Socialist Party Secretary Harlem Desir was ‘demoted’ to run the European Affairs ministry. It was the first government post for Desir, who has struggled during his 18 months at the helm of the Socialist Party to hold back dissent. He has been a member of European Parliament since 1999. He replaces Thierry Repentin, who acknowledged he had little knowledge of EU affairs. Naming Desir to a ministerial post avoids having to hold a party congress to choose a new party head. Jean-Christophe Cambadelis, an ally of Martine Aubry, is be named the new secretary.
Les Echos writes that Hollande showed his decisiveness with this reshuffle and also his intention to strengthen his role vis-a-vis Manuel Valls.
Francoise Fressoz in her blog on Le Monde writes that it took a municipal elections for Hollande to start through. He now fights for his survival choosing a strategy of opposites: the serious and well respected Jean-Pierre Jouyet and Michel Sapin to represent France vis-a-vis the European partners, the loud Arnaud Montebourg, Claude Bartolone and Jean Christophe Cambadelis to lead the campaign in the European elections, promising a rude confrontation between liberals and social democrats.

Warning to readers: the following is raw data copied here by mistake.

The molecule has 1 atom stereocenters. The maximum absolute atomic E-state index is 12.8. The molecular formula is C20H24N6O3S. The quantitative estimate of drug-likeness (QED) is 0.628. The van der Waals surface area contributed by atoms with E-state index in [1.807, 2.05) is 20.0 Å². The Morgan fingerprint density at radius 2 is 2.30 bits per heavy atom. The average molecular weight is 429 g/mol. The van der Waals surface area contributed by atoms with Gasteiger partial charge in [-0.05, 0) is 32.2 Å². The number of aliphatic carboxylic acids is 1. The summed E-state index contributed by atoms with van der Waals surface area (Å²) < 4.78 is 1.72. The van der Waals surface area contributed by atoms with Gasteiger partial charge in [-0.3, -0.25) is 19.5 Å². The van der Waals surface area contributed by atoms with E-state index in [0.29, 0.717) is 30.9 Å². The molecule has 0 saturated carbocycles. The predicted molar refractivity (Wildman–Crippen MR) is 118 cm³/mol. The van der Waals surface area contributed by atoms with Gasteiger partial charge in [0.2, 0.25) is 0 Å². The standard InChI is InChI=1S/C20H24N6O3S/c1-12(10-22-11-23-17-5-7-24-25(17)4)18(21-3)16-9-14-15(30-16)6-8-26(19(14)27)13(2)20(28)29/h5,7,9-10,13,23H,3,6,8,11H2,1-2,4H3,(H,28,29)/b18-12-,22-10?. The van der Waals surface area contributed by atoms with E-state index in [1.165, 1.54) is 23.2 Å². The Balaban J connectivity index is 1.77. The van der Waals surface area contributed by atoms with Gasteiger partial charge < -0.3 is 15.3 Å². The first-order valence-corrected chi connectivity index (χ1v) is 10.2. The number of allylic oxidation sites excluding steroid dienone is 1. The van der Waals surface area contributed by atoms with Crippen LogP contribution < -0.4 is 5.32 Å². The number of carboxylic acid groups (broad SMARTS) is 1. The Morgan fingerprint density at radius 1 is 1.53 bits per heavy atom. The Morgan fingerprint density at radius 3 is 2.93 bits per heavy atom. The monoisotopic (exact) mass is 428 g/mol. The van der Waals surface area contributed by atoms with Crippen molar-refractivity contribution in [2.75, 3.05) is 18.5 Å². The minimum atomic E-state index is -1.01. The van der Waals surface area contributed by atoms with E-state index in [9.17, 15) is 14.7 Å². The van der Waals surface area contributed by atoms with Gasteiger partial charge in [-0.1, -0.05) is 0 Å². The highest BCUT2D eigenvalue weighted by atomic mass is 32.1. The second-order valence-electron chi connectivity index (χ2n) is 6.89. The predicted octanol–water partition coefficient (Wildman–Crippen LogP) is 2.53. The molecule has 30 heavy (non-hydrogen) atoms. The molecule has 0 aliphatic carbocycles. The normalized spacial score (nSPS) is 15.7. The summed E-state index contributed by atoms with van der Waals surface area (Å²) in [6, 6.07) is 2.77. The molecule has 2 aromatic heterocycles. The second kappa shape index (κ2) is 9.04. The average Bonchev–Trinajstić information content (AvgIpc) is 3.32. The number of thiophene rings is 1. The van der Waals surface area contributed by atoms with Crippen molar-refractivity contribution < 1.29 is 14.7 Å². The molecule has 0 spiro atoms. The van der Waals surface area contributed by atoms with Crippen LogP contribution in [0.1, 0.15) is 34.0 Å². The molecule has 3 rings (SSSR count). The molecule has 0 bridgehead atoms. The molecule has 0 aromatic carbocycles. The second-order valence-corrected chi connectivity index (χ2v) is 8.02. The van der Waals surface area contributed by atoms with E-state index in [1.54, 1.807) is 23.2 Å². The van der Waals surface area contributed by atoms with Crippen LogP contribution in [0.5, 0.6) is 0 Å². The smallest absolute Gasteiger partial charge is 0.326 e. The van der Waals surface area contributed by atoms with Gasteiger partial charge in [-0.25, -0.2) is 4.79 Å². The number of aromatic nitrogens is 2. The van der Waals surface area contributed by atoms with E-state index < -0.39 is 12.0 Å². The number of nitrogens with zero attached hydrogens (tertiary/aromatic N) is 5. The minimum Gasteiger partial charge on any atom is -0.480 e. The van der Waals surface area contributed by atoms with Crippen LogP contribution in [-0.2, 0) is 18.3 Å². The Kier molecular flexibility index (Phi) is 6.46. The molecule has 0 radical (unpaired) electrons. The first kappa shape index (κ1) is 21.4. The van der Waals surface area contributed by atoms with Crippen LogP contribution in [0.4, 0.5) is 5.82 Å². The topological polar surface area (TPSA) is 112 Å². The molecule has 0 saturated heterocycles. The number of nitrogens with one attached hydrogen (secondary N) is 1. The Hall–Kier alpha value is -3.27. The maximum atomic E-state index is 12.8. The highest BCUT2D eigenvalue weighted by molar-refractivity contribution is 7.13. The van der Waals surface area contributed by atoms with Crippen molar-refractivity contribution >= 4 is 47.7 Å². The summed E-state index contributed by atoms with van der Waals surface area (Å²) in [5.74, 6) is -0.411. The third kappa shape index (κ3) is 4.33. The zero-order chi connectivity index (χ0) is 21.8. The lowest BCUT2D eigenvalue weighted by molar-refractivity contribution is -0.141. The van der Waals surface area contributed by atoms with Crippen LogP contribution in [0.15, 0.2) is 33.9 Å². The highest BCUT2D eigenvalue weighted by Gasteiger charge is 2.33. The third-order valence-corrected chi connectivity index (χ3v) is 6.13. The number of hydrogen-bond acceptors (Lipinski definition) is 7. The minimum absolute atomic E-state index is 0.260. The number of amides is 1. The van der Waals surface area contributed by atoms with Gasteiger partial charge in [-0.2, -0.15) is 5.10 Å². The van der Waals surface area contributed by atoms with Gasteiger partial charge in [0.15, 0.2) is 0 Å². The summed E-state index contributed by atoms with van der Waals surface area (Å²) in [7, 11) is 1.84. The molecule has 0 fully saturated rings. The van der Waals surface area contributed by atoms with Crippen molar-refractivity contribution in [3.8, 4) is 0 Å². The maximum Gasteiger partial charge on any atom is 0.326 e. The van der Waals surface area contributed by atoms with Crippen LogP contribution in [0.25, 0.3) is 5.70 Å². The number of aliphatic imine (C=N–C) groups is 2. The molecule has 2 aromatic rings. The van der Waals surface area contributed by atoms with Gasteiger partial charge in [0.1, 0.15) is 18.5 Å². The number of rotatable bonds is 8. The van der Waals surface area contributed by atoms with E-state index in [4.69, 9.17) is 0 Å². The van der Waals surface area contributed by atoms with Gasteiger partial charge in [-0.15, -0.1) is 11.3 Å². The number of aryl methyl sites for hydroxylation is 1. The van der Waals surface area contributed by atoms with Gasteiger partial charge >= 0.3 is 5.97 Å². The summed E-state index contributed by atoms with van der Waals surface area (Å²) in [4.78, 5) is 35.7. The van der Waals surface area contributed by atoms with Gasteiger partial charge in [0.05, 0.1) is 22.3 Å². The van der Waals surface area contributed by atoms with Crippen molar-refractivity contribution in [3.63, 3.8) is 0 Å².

José Carlos Díez finds Spain’s labour market reforms are hurting productivity and public finances through increased temporary, part-time and unqualified employment, and blames Eurozone policymakers for providing the impetus for the reforms;
The negative effects of “reform” on Spain’s labour market
Blogging in Cinco Días, economist José Carlos Díez analyses the evolution of Spain’s labour market over the crisis years and concludes that long-term employment is being replaced with temporary employment, experienced workers are being replaced by trainees, and full-time employment is being replaced by part-time employment. As a result, productivity is down and so are wages and social contributions. This means not only is Spain not transitioning to a higher value-added economy after the construction binge of the past decade, but also that the sustainability of the social security is threatened. Díez holds European policymakers (“Merkel-Juncker” and the ECB with its letter to Zapatero) responsible for pressuring Spanish governments to adopt legal reforms encouraging this evolution of the labour market, and says it is all liable to get worse if the “neocon” win the European elections again.